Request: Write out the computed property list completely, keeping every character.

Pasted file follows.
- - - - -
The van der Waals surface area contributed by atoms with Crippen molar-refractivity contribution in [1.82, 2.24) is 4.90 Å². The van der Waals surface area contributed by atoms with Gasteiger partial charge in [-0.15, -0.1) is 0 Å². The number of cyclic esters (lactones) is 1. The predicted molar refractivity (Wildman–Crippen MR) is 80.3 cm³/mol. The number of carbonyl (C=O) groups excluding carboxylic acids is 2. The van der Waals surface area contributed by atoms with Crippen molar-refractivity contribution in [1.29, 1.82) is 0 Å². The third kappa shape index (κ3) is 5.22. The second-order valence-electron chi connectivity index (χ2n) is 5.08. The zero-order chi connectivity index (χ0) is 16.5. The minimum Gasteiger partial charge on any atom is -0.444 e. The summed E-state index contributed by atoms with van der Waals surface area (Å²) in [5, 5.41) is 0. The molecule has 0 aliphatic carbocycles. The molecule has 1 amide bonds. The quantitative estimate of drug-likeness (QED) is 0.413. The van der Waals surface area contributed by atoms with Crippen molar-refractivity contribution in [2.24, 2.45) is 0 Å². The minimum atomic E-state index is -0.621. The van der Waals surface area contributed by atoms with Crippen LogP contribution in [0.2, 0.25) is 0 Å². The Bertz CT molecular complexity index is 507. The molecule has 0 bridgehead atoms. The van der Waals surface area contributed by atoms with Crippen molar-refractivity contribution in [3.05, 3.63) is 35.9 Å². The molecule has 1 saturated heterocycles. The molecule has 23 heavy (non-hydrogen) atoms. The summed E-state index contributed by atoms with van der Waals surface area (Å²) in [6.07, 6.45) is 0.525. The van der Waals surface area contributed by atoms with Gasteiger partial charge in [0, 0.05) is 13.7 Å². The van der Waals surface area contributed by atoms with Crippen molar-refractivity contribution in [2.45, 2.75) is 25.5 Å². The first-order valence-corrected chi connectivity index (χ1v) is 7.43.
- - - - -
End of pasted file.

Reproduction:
The van der Waals surface area contributed by atoms with Crippen molar-refractivity contribution in [1.82, 2.24) is 4.90 Å². The van der Waals surface area contributed by atoms with Gasteiger partial charge in [-0.15, -0.1) is 0 Å². The number of cyclic esters (lactones) is 1. The predicted molar refractivity (Wildman–Crippen MR) is 80.3 cm³/mol. The number of carbonyl (C=O) groups excluding carboxylic acids is 2. The van der Waals surface area contributed by atoms with Crippen molar-refractivity contribution in [1.29, 1.82) is 0 Å². The third kappa shape index (κ3) is 5.22. The second-order valence-electron chi connectivity index (χ2n) is 5.08. The zero-order chi connectivity index (χ0) is 16.5. The minimum Gasteiger partial charge on any atom is -0.444 e. The summed E-state index contributed by atoms with van der Waals surface area (Å²) in [5, 5.41) is 0. The molecule has 0 aliphatic carbocycles. The molecule has 1 amide bonds. The quantitative estimate of drug-likeness (QED) is 0.413. The van der Waals surface area contributed by atoms with Crippen molar-refractivity contribution in [2.24, 2.45) is 0 Å². The minimum atomic E-state index is -0.621. The van der Waals surface area contributed by atoms with Crippen LogP contribution in [0.2, 0.25) is 0 Å². The Bertz CT molecular complexity index is 507. The molecule has 0 bridgehead atoms. The van der Waals surface area contributed by atoms with Crippen molar-refractivity contribution in [3.05, 3.63) is 35.9 Å². The molecule has 1 saturated heterocycles. The molecule has 23 heavy (non-hydrogen) atoms. The summed E-state index contributed by atoms with van der Waals surface area (Å²) in [6.07, 6.45) is 0.525. The van der Waals surface area contributed by atoms with Gasteiger partial charge in [0, 0.05) is 13.7 Å². The van der Waals surface area contributed by atoms with Crippen molar-refractivity contribution in [2.45, 2.75) is 25.5 Å². The first-order valence-corrected chi connectivity index (χ1v) is 7.43.